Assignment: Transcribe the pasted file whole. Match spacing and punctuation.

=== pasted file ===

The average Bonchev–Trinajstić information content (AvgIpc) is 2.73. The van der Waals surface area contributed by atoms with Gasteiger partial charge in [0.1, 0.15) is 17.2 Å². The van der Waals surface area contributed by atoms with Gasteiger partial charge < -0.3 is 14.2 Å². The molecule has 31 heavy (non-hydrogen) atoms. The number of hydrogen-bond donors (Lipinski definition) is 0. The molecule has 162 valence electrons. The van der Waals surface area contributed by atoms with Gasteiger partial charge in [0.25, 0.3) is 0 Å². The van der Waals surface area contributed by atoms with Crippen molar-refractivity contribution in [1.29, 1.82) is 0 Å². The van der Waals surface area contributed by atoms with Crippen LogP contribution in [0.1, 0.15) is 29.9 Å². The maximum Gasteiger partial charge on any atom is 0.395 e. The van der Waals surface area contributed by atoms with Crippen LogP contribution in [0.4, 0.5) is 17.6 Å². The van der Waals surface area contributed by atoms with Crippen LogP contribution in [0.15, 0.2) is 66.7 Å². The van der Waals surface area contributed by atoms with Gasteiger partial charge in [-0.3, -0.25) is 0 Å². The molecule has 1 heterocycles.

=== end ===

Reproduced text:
The average Bonchev–Trinajstić information content (AvgIpc) is 2.73. The van der Waals surface area contributed by atoms with Gasteiger partial charge in [0.1, 0.15) is 17.2 Å². The van der Waals surface area contributed by atoms with Gasteiger partial charge < -0.3 is 14.2 Å². The molecule has 31 heavy (non-hydrogen) atoms. The number of hydrogen-bond donors (Lipinski definition) is 0. The molecule has 162 valence electrons. The van der Waals surface area contributed by atoms with Gasteiger partial charge in [0.25, 0.3) is 0 Å². The van der Waals surface area contributed by atoms with Crippen molar-refractivity contribution in [1.29, 1.82) is 0 Å². The van der Waals surface area contributed by atoms with Crippen LogP contribution in [0.1, 0.15) is 29.9 Å². The maximum Gasteiger partial charge on any atom is 0.395 e. The van der Waals surface area contributed by atoms with Crippen LogP contribution in [0.4, 0.5) is 17.6 Å². The van der Waals surface area contributed by atoms with Crippen LogP contribution in [0.15, 0.2) is 66.7 Å². The van der Waals surface area contributed by atoms with Gasteiger partial charge in [-0.3, -0.25) is 0 Å². The molecule has 1 heterocycles.